ROTC cadets: Program provides valuable post-graduation options

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    I, Name Here, having been appointed to the rank of 2nd Lt. in the United States Air Force, do solemnly swear …

    Word for word, nine TCU cadets of aerospace studies, Air Force ROTC, will recite the oath of office, binding words that tie them to their new career. Three pieces of rank, gold bars, one bar on each shoulder and one to their hat, will be pinned by family or friends recognizing their accomplishments over the last four years.

    The commissioning ceremony, similar to graduation, represents the cadet’s transition from cadet to officer.

    Lt. Col. Golda T. Eldridge Jr. said their commitment to serve their country separates them from the majority of students.

    Eldridge, professor of aerospace studies, said the ROTC program develops cadets’ leadership capabilities and instill the importance of commitment.

    The different branches of the Air Force to which the nine students were assigned will scatter them across the world.

    One of the nine graduates, Alicia Davis, an entrepreneurial management major, will travel to Incirlik Air Force Base in Turkey as a contracting officer.

    Besides improving her time management skills, Davis said, she is no longer shy because of the many ROTC classes that emphasize leadership.

    “I wasn’t born a leader, but Air Force has helped me become a leader,” Davis said.

    In the classroom, cadets learn the principles of leadership and management, and outside the classroom, they exercise those skills, Eldridge said.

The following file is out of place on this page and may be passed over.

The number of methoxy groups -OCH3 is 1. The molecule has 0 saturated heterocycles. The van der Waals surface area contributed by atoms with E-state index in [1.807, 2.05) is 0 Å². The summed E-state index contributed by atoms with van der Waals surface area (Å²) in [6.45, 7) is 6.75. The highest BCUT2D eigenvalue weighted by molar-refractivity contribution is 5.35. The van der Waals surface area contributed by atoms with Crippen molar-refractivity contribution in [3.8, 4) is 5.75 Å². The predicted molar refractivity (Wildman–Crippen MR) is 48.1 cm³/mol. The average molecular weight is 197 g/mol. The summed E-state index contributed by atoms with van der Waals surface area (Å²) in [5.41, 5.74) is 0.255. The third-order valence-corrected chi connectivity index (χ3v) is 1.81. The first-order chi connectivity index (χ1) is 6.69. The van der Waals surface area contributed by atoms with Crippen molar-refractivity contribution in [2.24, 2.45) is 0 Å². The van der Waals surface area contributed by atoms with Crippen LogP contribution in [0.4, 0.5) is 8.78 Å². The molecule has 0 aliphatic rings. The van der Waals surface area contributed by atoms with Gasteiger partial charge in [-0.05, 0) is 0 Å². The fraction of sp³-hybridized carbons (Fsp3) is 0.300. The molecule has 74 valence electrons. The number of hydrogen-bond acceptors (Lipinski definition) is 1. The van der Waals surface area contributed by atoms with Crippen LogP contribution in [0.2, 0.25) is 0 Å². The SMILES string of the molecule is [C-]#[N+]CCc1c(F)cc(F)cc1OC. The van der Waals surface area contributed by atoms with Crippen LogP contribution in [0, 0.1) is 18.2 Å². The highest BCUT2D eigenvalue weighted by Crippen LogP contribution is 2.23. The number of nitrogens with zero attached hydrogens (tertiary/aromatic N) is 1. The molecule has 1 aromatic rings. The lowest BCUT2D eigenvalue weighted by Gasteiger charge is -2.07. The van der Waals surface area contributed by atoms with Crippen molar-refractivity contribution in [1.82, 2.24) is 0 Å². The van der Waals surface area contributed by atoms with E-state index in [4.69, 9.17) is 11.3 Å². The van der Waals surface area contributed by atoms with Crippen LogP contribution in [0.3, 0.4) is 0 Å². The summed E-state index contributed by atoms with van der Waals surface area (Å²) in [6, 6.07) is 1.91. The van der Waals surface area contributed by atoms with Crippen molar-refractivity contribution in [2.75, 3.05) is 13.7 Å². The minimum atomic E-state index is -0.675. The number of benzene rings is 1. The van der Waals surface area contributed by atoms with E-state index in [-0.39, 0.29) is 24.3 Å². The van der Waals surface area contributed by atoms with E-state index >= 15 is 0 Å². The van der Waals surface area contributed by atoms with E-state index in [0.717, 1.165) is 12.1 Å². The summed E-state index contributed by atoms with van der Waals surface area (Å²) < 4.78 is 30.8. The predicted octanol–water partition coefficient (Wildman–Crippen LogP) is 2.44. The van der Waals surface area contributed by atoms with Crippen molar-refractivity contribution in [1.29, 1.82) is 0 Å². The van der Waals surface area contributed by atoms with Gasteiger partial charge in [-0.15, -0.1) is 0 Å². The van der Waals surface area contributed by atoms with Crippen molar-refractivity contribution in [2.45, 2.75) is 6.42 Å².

“Other students in their extracurricular activities, whether it is Greek activities [or] those kinds of things, will get similar chances, but here it is an institutional part of the program,” he said.

    Kidron Vestal, an advertising/public relations major, said the program demands and inspires them to always perform their best, from the creases in their uniform to their execution of exercises.

    She said her job will require her to be at her best because within the public affairs branch, she will be the face of the Air Force.

    The ROTC requires a minimum of four years of active duty service, but cadets who decide to pursue careers as pilots require up to 10 years of active duty, he said.

    There is a high likelihood for them to be deployed to places such as Iraq or Afghanistan, he said.

    “They understand that it is a possibility and they have accepted that,” he said.

    Emily Chilson, an advertising/public relations major, said she is appreciative of her future at Shaw Air Force Base in South Carolina after watching civilian peers “freak out” about internships, interviews and jobs.

    “It’s been a four year interview process,” she said, “I will be graduating and have a career.”